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Hitting the chalkboard on Mackinac Island

From The Detroit News

By Ingrid Jacques

May 23, 2013

Next week, education and business will merge on Mackinac Island, as both educators and businessmen acknowledge the vital link between the two.

A look at the agenda of this year’s Mackinac Policy Conference, put on by the Detroit Regional Chamber, makes it clear that the business community gets that if education doesn’t work in Michigan, the economy won’t work either. When the two intersect, that’s what will energize the state’s economy.

“It makes Michigan a more stable and attractive place,” says Sandy Baruah, CEO of the Detroit Regional Chamber.

The conference is a great place to move this conversation forward. More than 1,500 of Michigan’s top businessmen, politicians, education leaders, CEOs and entrepreneurs will converge for three days with one mission in mind: making Michigan a better state.

Education is not a new topic on the island and has been stressed in the past. But it’s more clearly a focus of this year’s lineup. For example, it’s one of three highlighted conference “pillars,” along with recognizing cultural change and turning Michigan into a global marketplace.

And education is pivotal to the other pillars.

Headlining speakers include former Florida Gov. Jeb Bush and Michelle Rhee, former chancellor of Washington, D.C., schools. Bush is the first keynote speaker Wednesday, and he’s likely to talk about education. He’s made it one of his missions, starting the Florida-based Foundation for Excellence in Education that works to ensure children around the country are getting prepared for success in the modern economy.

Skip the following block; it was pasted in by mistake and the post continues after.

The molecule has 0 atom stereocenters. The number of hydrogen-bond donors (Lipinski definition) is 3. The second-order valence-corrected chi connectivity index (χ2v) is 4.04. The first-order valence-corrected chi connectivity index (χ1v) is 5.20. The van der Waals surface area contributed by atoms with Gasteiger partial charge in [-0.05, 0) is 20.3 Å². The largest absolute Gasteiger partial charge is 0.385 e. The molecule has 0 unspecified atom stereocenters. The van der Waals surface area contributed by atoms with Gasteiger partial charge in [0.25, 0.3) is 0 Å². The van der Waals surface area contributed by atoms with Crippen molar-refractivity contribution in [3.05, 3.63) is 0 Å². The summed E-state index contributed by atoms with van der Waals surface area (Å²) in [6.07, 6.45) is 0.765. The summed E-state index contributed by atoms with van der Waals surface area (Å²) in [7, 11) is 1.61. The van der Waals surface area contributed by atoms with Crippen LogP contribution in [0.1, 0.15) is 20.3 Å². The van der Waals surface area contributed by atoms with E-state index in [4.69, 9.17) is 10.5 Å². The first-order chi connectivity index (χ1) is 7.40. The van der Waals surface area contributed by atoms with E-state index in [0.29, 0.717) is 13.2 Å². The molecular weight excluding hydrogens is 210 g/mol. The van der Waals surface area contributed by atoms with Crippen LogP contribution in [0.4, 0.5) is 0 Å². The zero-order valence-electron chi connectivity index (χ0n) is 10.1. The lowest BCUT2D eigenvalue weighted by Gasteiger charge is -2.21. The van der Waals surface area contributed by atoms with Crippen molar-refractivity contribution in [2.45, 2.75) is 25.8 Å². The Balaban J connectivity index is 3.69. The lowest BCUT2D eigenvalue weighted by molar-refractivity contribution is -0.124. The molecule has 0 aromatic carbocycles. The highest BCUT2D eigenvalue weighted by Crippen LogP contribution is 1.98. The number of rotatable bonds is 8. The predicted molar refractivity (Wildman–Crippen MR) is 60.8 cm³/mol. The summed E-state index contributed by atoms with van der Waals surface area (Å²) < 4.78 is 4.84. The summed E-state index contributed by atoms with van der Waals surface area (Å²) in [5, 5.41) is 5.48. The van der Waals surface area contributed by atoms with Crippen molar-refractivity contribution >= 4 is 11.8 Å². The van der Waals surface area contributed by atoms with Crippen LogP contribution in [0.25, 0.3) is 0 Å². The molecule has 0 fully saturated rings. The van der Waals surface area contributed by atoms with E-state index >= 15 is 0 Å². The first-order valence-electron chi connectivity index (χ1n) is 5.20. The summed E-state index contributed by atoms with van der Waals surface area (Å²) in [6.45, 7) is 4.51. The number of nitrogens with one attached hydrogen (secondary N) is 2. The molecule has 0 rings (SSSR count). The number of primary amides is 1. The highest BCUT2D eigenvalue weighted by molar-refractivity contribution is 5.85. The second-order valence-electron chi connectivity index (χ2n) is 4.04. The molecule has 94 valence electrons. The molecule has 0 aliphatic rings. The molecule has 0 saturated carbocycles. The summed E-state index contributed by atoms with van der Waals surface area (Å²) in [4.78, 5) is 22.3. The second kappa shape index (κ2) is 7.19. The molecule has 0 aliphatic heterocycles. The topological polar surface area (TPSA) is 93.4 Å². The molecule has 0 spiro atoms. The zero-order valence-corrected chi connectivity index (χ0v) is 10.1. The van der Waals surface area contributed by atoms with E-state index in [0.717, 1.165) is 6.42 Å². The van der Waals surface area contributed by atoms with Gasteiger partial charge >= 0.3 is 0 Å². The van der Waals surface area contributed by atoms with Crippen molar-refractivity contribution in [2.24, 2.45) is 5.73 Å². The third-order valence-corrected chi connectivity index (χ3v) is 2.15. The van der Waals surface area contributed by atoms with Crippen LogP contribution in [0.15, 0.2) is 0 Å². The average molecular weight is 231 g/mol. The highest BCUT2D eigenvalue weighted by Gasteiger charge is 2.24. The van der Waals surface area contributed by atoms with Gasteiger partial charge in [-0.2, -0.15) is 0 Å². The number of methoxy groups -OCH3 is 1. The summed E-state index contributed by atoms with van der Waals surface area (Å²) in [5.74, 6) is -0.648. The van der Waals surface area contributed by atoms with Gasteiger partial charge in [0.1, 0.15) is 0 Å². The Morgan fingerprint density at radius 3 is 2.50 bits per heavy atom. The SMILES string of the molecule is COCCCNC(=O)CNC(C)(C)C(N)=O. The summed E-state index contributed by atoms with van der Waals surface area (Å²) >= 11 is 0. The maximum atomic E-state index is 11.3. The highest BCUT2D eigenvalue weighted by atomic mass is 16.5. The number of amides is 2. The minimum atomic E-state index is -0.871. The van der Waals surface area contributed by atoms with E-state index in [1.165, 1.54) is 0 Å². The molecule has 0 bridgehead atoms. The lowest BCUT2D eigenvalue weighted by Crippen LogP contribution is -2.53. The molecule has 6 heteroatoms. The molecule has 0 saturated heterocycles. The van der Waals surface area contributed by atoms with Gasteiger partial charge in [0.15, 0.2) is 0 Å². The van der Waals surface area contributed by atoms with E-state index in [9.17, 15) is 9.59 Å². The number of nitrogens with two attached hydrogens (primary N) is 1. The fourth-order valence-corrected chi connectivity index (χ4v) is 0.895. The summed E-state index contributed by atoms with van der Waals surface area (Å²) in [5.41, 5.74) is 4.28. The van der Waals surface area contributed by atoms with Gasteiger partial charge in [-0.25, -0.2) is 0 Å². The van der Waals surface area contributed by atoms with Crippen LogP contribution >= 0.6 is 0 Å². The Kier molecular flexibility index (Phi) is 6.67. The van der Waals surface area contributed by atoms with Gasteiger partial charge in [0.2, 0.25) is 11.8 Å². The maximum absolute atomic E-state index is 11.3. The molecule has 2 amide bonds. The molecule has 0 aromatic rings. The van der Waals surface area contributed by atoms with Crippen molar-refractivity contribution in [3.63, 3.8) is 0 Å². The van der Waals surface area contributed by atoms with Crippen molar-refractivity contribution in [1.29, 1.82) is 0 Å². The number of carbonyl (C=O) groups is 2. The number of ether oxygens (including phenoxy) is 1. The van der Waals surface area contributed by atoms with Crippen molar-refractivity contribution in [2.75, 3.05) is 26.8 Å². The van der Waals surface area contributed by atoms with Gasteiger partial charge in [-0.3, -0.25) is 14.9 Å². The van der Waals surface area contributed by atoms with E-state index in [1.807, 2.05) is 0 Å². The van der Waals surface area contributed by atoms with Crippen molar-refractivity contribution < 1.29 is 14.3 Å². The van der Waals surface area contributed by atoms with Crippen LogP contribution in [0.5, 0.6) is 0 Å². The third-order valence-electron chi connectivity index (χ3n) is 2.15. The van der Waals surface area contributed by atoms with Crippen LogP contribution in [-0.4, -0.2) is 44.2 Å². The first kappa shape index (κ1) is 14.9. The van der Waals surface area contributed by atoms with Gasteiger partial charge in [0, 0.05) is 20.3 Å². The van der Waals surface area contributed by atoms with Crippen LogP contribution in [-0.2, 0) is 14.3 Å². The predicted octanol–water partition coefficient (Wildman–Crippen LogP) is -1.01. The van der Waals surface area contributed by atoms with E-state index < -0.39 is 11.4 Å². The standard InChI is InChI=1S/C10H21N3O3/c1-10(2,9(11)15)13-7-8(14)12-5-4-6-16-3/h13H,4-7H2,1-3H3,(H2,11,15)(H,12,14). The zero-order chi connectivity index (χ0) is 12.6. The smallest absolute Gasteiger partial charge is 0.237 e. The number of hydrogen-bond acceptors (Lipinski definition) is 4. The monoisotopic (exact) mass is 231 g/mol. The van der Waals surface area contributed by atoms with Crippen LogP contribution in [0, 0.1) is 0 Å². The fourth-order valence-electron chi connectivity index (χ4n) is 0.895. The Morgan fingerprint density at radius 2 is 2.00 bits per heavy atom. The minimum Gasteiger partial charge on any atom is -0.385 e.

Rhee is a national leader in education. Following her time in D.C., she started StudentsFirst, a political advocacy organization for education reform — and the group works with state lawmakers around the country, including Michigan.

The conference will also offer another session Thursday, featuring several Michigan businessmen and their take on how to tighten the state’s skills gap and prepare students for work in the 21st century.

And Gov. Rick Snyder will speak several times at the conference. Since he took office, Snyder has advocated making changes to the state’s K-12 and higher education systems — stressing accountability and reform in return for the billions of funds poured into education each year. Under his watch, Michigan has made some huge strides in the realm of education, such as changing the state’s antiquated teacher tenure laws and lifting the cap on university-authorized charter schools.

Education is ‘ongoing theme’

Baruah says education is an “ongoing theme” at the conference, focusing on everything from preschool to higher ed. This year, he says it’s the chamber’s goal to offer a three-dimensional view of education, from the state to the employer perspective.

“Education is an important political and societal issue in our state,” Baruah says. “We view it very much as part of the pathway to prosperity, especially in Detroit.”

He argues the education standards in the state and country are posing an ever higher bar — but it is a bar that’s necessary if Michigan’s future labor force is to complete with workers from around the world.

“We’ve made progress but we have a long way to go,” he says.

Doug Rothwell, president and CEO Business Leaders for Michigan, has certainly made education a focus for his organization. Just this year, Business Leaders has come out with several education-related reports and tools, including an in-depth state public university performance tracker and a study highlighting the weight education will hold for Michigan’s future workforce.

Rothwell, who will attend the conference, says Michigan must focus on short-term skills shortages as well as creating a more highly-educated workforce that will be essential to the state’s continuing development.